5 Things to Know About Closing a Joint Checking Account

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Joint banking allows two or more people—such as partners, or children and parents—to easily manage money together. With a joint checking account, you can share convenient access to funds, and money you spend on bills and the like comes from the same place.

But when you need to close a joint checking account, shared ownership of the account and the funds inside means navigating some special considerations. Here are five things to know about closing a joint checking account.

1. You May Need Consent to Close the Account

If you're wondering whether you can close a joint checking account on your own, the answer could be complicated. While some banks have policies that allow one of the account owners to close the account individually, it's sometimes the case that you'll need signatures from both owners to close a joint account.

To find out how to close your joint checking account, and whether you can do so on your own, reach out to your bank's customer service department. In some states, it's legally required that anyone who has the ability to write checks from the account also has the ability to close it.

Regardless of bank policies, it's typically in your best interest to close the joint checking account as a team. That way, you'll be on the same page about where any funds in the account will go.

2. Money in the Account May Not Belong to You

You may have access to all the money in your joint checking account, but that doesn't necessarily mean it's all yours. While owning a joint bank account often means you have the right to transfer and move funds in the account, either account owner may have their assets protected by state laws.

For example, there can be legal repercussions if a spouse empties a joint checking account without notifying the other spouse before or after filing for divorce. If you're going through a divorce, it's often the best course to leave your joint assets alone while you create a mutually agreeable plan for division of your marital assets or work with a lawyer. In other words, moving that money now could mean having to pay it back later or, in some cases, even facing legal trouble.

3. Closing the Account Right Away Can Protect You

A breakup is a common reason people close a joint bank account. Beyond claiming your toaster oven and separating your furniture, you should make sure you no longer have access to each other's paychecks. Even if you're splitting up amicably, opening your own bank account and routing your direct deposit into it is part of protecting your own financial security.

Outside of breakups and beyond ensuring your income ends up in your own account, if you leave a joint checking account open, you could end up responsible for any fees incurred. You don't want any surprise bills down the line, so close the account as soon as it makes sense for a clean break.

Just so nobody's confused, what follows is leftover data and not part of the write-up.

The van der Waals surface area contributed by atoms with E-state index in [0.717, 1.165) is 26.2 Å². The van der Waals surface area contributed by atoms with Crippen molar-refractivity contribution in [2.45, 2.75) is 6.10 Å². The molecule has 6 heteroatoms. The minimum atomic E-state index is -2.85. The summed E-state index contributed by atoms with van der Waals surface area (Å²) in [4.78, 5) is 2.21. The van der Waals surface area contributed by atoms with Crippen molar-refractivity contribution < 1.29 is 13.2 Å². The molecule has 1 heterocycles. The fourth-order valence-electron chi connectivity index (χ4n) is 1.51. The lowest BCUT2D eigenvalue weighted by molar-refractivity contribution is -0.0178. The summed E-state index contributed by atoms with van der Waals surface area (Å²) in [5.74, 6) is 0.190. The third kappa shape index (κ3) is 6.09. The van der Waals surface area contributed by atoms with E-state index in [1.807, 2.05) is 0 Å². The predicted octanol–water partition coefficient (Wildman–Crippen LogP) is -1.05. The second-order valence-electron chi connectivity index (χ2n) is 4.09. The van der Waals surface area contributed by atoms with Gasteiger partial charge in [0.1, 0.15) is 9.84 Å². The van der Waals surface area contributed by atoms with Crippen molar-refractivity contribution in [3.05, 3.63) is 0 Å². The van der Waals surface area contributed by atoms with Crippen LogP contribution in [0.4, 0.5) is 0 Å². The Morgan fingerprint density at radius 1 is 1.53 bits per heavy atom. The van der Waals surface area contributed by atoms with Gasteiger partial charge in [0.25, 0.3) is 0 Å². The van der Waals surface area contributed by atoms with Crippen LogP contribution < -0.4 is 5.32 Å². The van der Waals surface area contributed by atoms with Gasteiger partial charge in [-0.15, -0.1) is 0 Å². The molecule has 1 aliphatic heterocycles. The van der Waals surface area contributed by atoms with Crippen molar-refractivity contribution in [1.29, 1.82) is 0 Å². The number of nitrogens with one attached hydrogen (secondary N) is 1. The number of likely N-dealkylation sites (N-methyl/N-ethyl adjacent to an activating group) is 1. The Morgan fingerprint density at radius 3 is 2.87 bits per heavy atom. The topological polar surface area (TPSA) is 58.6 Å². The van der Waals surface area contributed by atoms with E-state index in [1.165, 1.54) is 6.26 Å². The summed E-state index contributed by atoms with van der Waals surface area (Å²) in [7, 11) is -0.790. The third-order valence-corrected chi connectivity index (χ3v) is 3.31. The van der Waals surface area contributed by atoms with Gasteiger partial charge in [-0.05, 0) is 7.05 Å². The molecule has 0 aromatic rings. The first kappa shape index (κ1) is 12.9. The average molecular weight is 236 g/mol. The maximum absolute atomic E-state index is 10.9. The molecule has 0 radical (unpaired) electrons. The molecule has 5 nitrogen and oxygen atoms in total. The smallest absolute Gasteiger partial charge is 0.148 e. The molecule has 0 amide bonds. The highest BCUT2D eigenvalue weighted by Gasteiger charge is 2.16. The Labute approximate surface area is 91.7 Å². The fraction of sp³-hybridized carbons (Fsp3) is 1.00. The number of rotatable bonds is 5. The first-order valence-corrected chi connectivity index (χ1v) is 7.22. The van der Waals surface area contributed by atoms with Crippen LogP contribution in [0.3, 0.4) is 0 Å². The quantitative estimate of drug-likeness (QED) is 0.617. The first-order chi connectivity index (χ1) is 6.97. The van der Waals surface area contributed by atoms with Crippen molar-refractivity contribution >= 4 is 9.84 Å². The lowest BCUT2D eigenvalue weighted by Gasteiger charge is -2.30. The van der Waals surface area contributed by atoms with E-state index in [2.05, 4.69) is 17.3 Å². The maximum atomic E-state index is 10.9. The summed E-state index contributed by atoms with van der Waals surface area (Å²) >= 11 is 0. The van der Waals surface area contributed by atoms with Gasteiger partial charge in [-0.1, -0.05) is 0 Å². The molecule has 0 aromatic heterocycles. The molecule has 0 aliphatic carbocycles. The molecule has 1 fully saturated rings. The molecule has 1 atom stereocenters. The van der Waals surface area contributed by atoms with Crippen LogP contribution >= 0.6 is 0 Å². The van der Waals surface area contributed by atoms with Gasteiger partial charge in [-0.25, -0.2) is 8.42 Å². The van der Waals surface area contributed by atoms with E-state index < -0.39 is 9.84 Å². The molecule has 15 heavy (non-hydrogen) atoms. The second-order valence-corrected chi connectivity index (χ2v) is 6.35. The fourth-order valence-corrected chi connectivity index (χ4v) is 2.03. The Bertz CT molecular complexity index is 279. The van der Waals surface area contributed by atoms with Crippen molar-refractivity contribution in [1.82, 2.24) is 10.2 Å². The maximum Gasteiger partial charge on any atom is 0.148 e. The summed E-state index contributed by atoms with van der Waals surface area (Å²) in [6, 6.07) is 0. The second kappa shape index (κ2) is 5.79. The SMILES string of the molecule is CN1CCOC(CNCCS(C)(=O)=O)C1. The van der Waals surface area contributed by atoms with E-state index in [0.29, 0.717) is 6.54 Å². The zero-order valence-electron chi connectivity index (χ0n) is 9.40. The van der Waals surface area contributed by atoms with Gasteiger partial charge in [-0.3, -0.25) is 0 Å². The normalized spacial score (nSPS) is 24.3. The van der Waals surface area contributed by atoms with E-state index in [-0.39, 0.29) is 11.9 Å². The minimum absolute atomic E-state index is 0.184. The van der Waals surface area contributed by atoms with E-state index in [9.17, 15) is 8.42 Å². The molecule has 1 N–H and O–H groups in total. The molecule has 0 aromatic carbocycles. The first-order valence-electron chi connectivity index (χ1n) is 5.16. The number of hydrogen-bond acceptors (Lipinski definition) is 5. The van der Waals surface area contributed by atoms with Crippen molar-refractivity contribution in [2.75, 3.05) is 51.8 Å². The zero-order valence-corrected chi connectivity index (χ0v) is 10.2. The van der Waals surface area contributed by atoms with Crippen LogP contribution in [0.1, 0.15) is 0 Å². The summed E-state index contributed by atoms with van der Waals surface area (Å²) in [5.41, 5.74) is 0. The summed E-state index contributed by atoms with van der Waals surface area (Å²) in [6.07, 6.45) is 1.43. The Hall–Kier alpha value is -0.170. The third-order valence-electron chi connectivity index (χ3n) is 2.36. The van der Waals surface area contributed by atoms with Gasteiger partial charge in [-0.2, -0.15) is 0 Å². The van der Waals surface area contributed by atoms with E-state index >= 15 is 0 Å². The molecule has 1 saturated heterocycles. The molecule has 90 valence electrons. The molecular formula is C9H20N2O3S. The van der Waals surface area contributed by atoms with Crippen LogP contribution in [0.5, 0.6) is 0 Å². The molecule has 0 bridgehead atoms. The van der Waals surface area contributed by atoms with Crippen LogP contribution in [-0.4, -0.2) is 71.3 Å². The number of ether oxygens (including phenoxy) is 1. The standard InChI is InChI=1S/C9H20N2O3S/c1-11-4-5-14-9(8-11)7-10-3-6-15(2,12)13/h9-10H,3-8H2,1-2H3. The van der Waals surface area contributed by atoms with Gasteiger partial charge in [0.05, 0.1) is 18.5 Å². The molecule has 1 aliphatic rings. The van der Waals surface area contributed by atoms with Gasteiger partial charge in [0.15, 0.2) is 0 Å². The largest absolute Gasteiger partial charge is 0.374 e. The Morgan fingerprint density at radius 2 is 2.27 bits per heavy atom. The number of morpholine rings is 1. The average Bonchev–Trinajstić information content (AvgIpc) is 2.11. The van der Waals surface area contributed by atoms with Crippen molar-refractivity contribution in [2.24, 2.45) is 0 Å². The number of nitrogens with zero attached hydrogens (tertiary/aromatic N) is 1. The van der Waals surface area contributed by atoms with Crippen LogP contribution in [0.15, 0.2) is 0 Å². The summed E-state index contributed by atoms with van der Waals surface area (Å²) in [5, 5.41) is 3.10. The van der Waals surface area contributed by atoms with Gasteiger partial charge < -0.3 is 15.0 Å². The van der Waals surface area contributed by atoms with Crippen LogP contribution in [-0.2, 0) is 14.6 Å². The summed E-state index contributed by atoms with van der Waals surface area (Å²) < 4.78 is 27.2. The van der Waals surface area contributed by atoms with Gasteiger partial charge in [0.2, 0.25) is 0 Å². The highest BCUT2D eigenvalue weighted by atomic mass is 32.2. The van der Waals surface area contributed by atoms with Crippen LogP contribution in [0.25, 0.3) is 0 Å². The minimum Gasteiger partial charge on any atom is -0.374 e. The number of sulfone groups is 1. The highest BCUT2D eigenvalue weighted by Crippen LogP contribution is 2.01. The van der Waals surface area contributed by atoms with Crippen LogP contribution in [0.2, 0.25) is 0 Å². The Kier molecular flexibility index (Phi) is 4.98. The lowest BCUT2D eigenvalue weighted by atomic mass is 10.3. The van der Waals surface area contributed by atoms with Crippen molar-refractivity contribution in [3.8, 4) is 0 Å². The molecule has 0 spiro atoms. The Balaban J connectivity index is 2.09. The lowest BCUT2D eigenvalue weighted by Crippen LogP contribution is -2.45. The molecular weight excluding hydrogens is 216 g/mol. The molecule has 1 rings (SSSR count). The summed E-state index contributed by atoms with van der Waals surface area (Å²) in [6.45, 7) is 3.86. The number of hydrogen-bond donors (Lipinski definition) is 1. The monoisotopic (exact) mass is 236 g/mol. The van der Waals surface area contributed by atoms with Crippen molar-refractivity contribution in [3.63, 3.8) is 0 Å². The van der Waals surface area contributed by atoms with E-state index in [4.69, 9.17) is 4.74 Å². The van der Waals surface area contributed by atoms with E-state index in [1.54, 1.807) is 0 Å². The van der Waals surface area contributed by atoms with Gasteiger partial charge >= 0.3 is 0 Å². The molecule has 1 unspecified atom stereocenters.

4. You'll Need to Cancel Your Autopayments

Be sure that, in addition to closing your joint checking account, you cancel autopayments that come out of the account. If your housing payment, utilities, monthly subscriptions and other bills are set up to pull from your joint checking, change your billing method to your new checking account. That way, you'll avoid any returned payment fees.

In addition, be sure you switch your direct deposits so that money doesn't land in the bank account. Otherwise, receiving deposits could trigger the bank to reopen the account. That, too, could result in paying banking fees you didn't expect.

5. Closing a Joint Checking Account Shouldn't Hurt Your Credit

Closing a checking account won't affect your credit because banks don't report your activity to three credit bureaus (Experian, TransUnion and Equifax). That's true whether the account is single or joint.

On the other hand, closing a joint checking account could have an indirect impact on your credit. If you have a negative account balance when you close your joint checking account, your bank will bill you for the outstanding balance. If you don't get in good standing with your bank, they could send your balance to a debt collection agency, which can negatively impact your score.

Fortunately, you can avoid any fees or balances owed by ensuring you're in good standing with your bank before you close your account. If a bank does notify you that you have an outstanding balance, be sure to pay it off ASAP.

The Bottom Line

Whatever your reasons for closing your joint checking account, ensuring you follow the steps above will help you avoid fees and ease the transition to your new account. It's important to open a new checking account, if you don't have one already, before you close your joint account. That can help you avoid a gap in access to banking services.